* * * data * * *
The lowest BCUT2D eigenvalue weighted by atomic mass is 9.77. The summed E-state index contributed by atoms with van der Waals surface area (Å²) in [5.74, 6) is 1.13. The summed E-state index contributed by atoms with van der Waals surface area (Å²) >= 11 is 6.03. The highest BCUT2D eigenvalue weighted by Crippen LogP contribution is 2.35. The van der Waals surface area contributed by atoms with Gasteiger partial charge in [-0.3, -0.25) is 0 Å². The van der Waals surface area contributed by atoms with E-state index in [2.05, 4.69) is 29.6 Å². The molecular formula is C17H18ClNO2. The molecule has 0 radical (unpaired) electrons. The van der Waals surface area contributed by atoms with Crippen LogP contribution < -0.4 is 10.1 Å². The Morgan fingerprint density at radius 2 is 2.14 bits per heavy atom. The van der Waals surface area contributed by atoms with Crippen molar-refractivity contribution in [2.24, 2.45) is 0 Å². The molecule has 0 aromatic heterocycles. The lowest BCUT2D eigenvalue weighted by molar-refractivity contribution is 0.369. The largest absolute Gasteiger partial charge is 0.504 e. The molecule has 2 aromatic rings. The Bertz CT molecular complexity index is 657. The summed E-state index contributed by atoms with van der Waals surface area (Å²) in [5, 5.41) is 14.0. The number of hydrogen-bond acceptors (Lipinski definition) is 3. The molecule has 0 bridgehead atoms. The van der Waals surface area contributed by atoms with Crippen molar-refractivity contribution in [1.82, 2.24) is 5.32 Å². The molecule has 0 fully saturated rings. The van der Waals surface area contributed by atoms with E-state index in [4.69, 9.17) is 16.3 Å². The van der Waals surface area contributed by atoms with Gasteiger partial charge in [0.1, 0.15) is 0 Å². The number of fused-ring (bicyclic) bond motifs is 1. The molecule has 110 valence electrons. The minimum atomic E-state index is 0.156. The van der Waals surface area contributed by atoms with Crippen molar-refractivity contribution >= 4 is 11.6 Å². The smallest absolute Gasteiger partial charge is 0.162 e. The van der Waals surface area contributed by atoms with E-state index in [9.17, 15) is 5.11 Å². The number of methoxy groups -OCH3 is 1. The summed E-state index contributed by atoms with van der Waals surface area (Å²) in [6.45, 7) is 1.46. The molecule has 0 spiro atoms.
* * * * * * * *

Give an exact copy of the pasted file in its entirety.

The lowest BCUT2D eigenvalue weighted by atomic mass is 9.77. The summed E-state index contributed by atoms with van der Waals surface area (Å²) in [5.74, 6) is 1.13. The summed E-state index contributed by atoms with van der Waals surface area (Å²) >= 11 is 6.03. The highest BCUT2D eigenvalue weighted by Crippen LogP contribution is 2.35. The van der Waals surface area contributed by atoms with Gasteiger partial charge in [-0.3, -0.25) is 0 Å². The van der Waals surface area contributed by atoms with E-state index in [2.05, 4.69) is 29.6 Å². The molecular formula is C17H18ClNO2. The molecule has 0 radical (unpaired) electrons. The van der Waals surface area contributed by atoms with Crippen LogP contribution < -0.4 is 10.1 Å². The Morgan fingerprint density at radius 2 is 2.14 bits per heavy atom. The van der Waals surface area contributed by atoms with Crippen molar-refractivity contribution in [2.24, 2.45) is 0 Å². The molecule has 0 aromatic heterocycles. The lowest BCUT2D eigenvalue weighted by molar-refractivity contribution is 0.369. The largest absolute Gasteiger partial charge is 0.504 e. The molecule has 2 aromatic rings. The Bertz CT molecular complexity index is 657. The summed E-state index contributed by atoms with van der Waals surface area (Å²) in [5, 5.41) is 14.0. The number of hydrogen-bond acceptors (Lipinski definition) is 3. The molecule has 0 bridgehead atoms. The van der Waals surface area contributed by atoms with Crippen molar-refractivity contribution in [1.82, 2.24) is 5.32 Å². The molecule has 0 fully saturated rings. The van der Waals surface area contributed by atoms with E-state index in [4.69, 9.17) is 16.3 Å². The van der Waals surface area contributed by atoms with Gasteiger partial charge in [0.1, 0.15) is 0 Å². The number of fused-ring (bicyclic) bond motifs is 1. The molecule has 110 valence electrons. The minimum atomic E-state index is 0.156. The van der Waals surface area contributed by atoms with Crippen molar-refractivity contribution >= 4 is 11.6 Å². The smallest absolute Gasteiger partial charge is 0.162 e. The van der Waals surface area contributed by atoms with E-state index in [9.17, 15) is 5.11 Å². The number of methoxy groups -OCH3 is 1. The summed E-state index contributed by atoms with van der Waals surface area (Å²) in [6.45, 7) is 1.46. The molecule has 0 spiro atoms.